which we no longer use our vocations to serve God and our neighbor, but instead
are served by others. When we’re ill or injured, we want a shot or a pill
offering an instant cure, or a quick and painless surgery without a long
recovery and without the hard work of physical therapy. We want to get rich
quick, lose 30 pounds in 30 days, stop smoking today, enjoy our best life now.
It seems the only things we aren’t in a hurry to have
take place are our own deaths, or the coming of the end of the world. We just
want that next “hit” of excitement, fun, attention, or whatever makes us feel
better about being a dying person in a dying world.
I’m no psychologist, but I’ve got a very simple theory
about why so many of us are so impatient about rushing forward from one big
worldly event or holiday to the next: Fear. We just don’t want to confront
the reality that the good times won’t roll on forever, even if God’s Word and
the faith that Word gives us tells us the good times will be so much better on
the other side.
We also fear what we’re going to have to go through to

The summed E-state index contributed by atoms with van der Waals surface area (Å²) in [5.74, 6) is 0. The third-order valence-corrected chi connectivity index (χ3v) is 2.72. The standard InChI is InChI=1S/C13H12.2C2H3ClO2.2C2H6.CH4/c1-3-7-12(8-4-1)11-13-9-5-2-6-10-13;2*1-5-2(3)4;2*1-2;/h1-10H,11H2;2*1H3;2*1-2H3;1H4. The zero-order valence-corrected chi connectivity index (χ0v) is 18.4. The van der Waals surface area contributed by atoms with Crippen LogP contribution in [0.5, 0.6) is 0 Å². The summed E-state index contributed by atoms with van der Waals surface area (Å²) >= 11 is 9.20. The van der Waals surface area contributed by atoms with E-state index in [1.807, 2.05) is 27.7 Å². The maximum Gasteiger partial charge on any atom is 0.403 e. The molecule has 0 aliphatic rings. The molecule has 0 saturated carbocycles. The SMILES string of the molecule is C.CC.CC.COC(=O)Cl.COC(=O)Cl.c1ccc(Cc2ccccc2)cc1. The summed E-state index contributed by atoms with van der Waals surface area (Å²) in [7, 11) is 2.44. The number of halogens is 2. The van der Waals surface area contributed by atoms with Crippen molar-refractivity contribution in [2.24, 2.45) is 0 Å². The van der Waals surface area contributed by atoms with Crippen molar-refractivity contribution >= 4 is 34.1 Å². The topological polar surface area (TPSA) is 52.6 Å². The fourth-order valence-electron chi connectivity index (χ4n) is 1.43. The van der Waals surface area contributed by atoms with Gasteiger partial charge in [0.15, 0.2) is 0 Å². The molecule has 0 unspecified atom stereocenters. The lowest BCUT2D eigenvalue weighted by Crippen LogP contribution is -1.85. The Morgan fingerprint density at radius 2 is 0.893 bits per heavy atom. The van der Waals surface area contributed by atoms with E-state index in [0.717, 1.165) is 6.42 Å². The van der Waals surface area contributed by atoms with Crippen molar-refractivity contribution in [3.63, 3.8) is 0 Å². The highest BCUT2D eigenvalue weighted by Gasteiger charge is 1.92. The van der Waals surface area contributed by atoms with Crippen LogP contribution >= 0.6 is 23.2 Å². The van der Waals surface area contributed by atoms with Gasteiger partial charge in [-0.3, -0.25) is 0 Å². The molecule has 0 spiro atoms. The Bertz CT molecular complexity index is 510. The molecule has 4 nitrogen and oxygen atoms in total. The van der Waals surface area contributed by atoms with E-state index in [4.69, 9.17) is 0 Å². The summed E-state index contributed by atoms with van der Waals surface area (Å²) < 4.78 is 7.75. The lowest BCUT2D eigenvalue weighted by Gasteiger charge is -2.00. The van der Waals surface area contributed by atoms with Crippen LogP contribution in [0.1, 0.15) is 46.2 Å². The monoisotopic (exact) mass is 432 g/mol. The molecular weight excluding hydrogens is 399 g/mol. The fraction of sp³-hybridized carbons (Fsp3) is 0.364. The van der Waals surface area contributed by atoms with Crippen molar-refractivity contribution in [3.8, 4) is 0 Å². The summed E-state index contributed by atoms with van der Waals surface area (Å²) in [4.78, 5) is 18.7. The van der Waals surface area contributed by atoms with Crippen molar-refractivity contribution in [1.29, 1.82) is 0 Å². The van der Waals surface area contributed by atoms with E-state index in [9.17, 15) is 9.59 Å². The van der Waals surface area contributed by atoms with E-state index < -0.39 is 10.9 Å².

get there. We have observed what others have experienced on their journey
through life and into death. Even with our Savior awaiting us on the other
side, His open arms ready to gently and lovingly receive us, we hesitate and
How crazy is that? We want to grab all the shallow
and perishable things this world has to offer, right now, today—but we want to
shove away into the far distant future the rich and glorious and eternal
blessings the world’s Creator has prepared and promised to us. In that, we’re
sometimes no better than those who have no faith at all.
We worry about the planet’s eco-system, the health
care system, the global balance of power, the economy, terrorism, who controls
Congress and the White House and the Supreme Court, and on and on and on. We
read books and watch movies about the end of the world, fretting and